[In The News] Modest protection conferred by malaria vaccine in phase 3 trial

Image: PD/NIH

Key study points: 

  1. In infants 6 to 12 weeks of age, the RTS,S/AS01 vaccine was 31.3% effective in preventing clinical malaria and 36.6% effective in preventing serious malaria. This was lower than expected based on previous studies. 

Primer: The malaria parasite has a complex life cycle with a mosquito stage and a human stage. Parasites in the sporozoite form enter the human host through the bite of an infected mosquito. In the liver phase of the infection, the parasite reproduces within hepatocytes. Subsequently, the parasites enter the blood stream and initiate the erythrocytic phase of the life cycle.

The RTS,S/AS01 vaccine, which is being developed by GlaxoSmithKline with support  from the PATH Malaria Vaccine Initiative and the Bill and Melinda Gates Foundation, targets the pre-erythroctic phase of the parasite life cycle in humans. The key antigen in the vaccine is the circumsporozoite protein, which is expressed by sporozoites and liver forms of the parasite.

This phase 3 trial had previously reported that in children 5 to 17 months of age at time of vaccination, vaccine efficacy against clinical malaria was 55.8%; and vaccine efficacy against severe malaria was 47.3%. These results were consistent with phase 2 studies that had reported vaccine efficacies of 60-65%.

The present report looks at the efficacy of the vaccine when administered to infants in the 6 to 12 week age range. In this age group (but not the 5 to 17 month age group), the study vaccine was delivered together with vaccines in the Expanded Program on Immunization (EPI). The authors envision RTS,S/AS01 ultimately being added to the EPI package of vaccines, so the results in this age cohort are of particular interest.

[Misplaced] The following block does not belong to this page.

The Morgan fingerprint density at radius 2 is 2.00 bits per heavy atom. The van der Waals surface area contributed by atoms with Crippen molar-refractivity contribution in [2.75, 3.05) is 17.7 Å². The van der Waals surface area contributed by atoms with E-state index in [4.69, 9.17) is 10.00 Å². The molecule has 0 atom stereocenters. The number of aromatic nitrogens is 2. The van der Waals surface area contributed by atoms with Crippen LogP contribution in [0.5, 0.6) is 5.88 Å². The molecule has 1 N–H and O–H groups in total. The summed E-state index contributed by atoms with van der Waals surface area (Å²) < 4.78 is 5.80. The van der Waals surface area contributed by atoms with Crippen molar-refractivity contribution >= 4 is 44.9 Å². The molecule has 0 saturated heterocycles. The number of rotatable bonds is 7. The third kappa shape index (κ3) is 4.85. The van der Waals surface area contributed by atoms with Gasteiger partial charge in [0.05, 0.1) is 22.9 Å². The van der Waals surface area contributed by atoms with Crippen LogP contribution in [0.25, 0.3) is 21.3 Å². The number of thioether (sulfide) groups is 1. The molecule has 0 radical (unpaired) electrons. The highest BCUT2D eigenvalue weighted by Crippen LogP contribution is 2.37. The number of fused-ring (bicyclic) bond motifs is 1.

Background reading:

1. Article in the New York Times

2. Results from older (5 to 17 months) children in the same study

3. Phase 2 trials of the vaccine reporting efficacy and safety: 1, 2, 3, 4

4. A 2009 overview of the development of RTS,S/AS01 

This [randomized, controlled, double-blind] study enrolled 6,537 infants 6 to 12 weeks of age. 4,358 infants were randomized to receive the vaccine. 2,179 infants received a meningococcal vaccine as a control. The full course for RTS,S/AS01 involves 3 monthly doses

In the 12 months following vaccination, the incidence of clinical malaria was 0.37 per person-year in the RTS,S/AS01 group and 0.48 per person-year in the control group; vaccine efficacy was 31.3% (97.5% CI, 23.6 to 38.3). 1.5% of the infants in the RTS,S/AS01 group had at least one episode of severe malaria, compared to 2.3% of infants in the control group. In this respect, vaccine efficacy was 36.6% (95% CI, 4.6 to 57.7).

Adverse events between the two groups were similar, suggesting that the vaccine was well- tolerated. No deaths were attributed to the study vaccine.

In sum: The efficacy of RTS,S/AS01 in infants 6 to 12 weeks of age is less than in infants 5 to 17 months old. The efficacy observed here is also less than in a smaller phase 2 trial with a similar protocol that involved 3 of the same trial sites.

The authors propose several explanations for this discrepancy. They note that the younger infants generated lower titers of antibodies to the circumsporozoite antigen compared to the older infants (209 EU/mL vs. 621 EU/mL), but they also acknowledge that this does not necessarily correlate with protection. Vaccination earlier in life and co-administration with the EPI vaccines can also present other issues. For example, maternal antibodies may “protect” the infant from the vaccine antigens, reducing the infant’s immune response to the vaccine. The authors also suggest that there may be site-specific differences related to the malaria transmission intensity at each site.

Taking this and previous results into account, it appears that the RTS,S/AS01 vaccine does have a protective effect. However, since this effect is modest and varies between some populations, more work is needed to determine how to maximize its efficacy and how best to employ it in malaria control efforts.

Click to read the study in [NEJM]

By [TJ] and [MP]

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